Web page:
September 26, 2011 // 9:00am — 11:00am
The Third Pole – an area of the Himalayas and Tibetan plateau and home to the largest reserve of fresh water outside the Arctic and Antarctic – is a region familiar to both earthquakes and dam projects. This irreconcilable reality is at the center of an emerging debate, raising environmental and security concerns as regional governments scramble for clean energy resources and control over a precious water source.
September 23, 2011 // 12:00pm — 1:15pm
Women and water are inextricably linked around the world. Responsibility for fetching and using water commonly rests – quite literally – on the shoulders of women and girls. This burden exacts a high toll across sectors, negatively impacting health, education, economy, agriculture, gender equity, and political stability.
September 22, 2011 // 10:00am — 12:00pm
Population Action International will screen the documentary Weathering Change, which follows four women from around the world - Ethiopia, Nepal, and Peru - as they struggle to care for their families in the face of increasing crop failures and water scarcity.
September 22, 2011 // 8:30am — 12:15pm
Panelists discussed whether the proposed Keystone XL Pipeline is in the national interest. The discussion took place as federal agencies and the public submit comments in the 90-day review period, following the State Department's release of the Final Environmental Impact Statement.
September 19, 2011 // 1:30pm — 5:30pm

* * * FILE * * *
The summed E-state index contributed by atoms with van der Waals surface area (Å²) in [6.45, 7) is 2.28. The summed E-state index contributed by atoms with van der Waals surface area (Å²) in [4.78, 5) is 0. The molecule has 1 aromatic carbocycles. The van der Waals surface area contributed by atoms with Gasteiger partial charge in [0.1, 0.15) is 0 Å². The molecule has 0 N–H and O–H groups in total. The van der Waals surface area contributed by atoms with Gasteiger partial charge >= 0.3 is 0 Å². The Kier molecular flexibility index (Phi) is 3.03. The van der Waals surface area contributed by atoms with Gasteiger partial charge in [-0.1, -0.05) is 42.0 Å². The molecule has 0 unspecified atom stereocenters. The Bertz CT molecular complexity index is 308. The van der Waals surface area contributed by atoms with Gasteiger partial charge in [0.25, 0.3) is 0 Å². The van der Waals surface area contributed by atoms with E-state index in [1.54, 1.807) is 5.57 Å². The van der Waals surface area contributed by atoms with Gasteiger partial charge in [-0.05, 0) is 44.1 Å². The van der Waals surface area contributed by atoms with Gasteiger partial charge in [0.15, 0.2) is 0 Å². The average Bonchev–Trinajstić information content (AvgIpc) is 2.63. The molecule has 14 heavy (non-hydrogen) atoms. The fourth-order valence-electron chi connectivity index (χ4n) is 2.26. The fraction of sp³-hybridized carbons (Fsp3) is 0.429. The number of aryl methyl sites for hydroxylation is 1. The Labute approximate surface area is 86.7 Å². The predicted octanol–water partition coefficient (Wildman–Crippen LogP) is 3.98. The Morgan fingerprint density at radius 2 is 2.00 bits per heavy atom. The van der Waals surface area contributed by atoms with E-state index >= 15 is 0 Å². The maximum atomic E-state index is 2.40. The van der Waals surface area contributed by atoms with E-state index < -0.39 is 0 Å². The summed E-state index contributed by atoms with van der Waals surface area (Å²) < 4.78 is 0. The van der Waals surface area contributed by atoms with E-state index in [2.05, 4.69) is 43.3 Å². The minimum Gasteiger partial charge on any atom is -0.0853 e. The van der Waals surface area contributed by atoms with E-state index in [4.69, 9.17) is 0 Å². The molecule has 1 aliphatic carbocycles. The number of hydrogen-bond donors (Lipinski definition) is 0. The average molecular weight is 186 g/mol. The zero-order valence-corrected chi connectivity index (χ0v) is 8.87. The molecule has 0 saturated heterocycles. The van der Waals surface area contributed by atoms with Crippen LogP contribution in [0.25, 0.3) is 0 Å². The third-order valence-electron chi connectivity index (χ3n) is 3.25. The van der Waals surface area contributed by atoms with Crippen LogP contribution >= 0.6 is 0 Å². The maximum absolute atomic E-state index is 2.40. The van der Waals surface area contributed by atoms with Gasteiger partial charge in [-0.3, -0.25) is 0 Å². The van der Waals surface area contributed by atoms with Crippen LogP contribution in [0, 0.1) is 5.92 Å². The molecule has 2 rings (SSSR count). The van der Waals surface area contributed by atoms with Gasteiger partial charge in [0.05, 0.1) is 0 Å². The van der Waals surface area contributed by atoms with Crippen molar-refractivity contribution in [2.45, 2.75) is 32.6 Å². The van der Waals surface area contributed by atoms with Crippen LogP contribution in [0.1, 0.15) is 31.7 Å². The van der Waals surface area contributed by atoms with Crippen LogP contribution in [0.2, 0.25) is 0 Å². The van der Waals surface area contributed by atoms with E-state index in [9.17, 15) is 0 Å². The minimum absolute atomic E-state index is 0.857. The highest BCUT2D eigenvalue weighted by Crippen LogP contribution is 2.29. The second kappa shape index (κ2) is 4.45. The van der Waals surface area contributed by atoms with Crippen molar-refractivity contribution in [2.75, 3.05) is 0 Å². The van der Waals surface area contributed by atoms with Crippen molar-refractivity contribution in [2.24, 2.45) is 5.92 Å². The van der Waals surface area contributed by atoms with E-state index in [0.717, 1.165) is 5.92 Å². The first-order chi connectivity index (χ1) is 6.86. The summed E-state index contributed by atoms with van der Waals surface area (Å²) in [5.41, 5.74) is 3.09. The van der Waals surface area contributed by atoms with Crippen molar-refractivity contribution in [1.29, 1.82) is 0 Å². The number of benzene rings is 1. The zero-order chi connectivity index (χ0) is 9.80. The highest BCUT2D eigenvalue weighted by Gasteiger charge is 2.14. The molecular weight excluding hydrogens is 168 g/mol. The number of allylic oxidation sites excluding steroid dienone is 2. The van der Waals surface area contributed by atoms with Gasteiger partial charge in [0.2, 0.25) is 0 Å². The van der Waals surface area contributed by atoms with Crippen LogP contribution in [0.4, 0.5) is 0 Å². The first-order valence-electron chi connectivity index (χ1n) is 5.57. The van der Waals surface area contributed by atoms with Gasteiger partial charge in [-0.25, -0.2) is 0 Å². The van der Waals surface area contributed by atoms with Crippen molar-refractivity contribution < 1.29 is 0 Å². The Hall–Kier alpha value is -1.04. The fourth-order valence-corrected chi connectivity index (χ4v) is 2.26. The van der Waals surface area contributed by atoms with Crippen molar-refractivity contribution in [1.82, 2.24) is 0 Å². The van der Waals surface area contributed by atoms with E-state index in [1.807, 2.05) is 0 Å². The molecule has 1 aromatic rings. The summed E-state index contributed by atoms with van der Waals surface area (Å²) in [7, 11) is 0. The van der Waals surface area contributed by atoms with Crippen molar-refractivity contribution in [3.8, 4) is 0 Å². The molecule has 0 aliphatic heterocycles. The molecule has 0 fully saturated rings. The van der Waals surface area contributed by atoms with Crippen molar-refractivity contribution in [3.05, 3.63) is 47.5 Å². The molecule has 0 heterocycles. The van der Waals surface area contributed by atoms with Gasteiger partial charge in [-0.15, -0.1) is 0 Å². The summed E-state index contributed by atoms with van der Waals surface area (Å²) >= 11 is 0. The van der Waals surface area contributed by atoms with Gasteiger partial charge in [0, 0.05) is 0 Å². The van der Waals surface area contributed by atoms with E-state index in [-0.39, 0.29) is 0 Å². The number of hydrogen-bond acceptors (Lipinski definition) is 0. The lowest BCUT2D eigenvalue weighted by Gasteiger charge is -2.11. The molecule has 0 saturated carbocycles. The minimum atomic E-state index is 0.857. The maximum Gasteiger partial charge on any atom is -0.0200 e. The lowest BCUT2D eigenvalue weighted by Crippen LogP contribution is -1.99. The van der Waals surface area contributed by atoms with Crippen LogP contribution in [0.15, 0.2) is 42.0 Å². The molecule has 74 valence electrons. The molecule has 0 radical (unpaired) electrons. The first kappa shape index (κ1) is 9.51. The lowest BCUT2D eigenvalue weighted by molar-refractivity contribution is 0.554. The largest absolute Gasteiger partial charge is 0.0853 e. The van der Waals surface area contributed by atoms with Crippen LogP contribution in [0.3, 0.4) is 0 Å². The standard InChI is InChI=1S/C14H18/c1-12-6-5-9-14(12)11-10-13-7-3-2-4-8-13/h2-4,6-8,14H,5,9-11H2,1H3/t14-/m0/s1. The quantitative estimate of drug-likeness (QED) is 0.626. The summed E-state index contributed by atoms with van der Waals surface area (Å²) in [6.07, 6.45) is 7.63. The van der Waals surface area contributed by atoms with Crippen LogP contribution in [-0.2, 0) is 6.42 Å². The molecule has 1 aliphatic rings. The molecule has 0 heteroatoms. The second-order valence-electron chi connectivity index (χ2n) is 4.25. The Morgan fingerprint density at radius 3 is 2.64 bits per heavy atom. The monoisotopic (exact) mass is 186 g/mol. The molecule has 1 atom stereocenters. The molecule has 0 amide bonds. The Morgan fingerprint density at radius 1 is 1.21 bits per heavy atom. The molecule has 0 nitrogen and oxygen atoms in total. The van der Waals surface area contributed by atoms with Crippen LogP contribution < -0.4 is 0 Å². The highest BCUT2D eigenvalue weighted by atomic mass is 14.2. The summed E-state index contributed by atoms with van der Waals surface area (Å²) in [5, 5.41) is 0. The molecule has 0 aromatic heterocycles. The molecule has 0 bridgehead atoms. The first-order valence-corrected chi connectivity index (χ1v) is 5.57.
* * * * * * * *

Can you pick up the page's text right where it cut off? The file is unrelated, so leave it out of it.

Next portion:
Few nations are more at risk from climate change’s destructive effects than Bangladesh.
September 15, 2011 // 12:00pm — 1:00pm
Gender and Islam in Africa examines ways in which women in Africa are interpreting traditional Islamic concepts in order to empower themselves and their societies. African women, it argues, have promoted the ideals and practices of equality, human rights, and democracy within the framework of Islamic thought, challenging conventional conceptualizations of the religion as gender-constricted and patriarchal.
The Environment and Human Rights: the International Community’s Responses to Emerging Local and Global Challenges
September 14, 2011 // 11:00am — 1:00pm
This event will address the interrelation between environmental damage and human rights, and examine how the international community—and in particular the UN—has approached this issue at a local and global level and discuss possible ways to optimize approaches and processes.
September 12, 2011 // 4:00pm — 5:30pm
Brahma Chellaney, one of India's most prominent strategists, discusses the threat posed by water tensions in Asia.
August 29, 2011 // 2:00pm — 4:00pm
Speakers explore the dynamics between water access and gender-based vulnerability in conflict-affected areas in an effort to identify what opportunities exist through water-related programming to reduce women’s vulnerability.
July 28, 2011 // 12:00pm — 2:00pm
Aaron Wolf, Matt Zentner, and Jim Duncan identify significant gaps in institutional capacity to cope with water variability and map basins at risk for future tensions.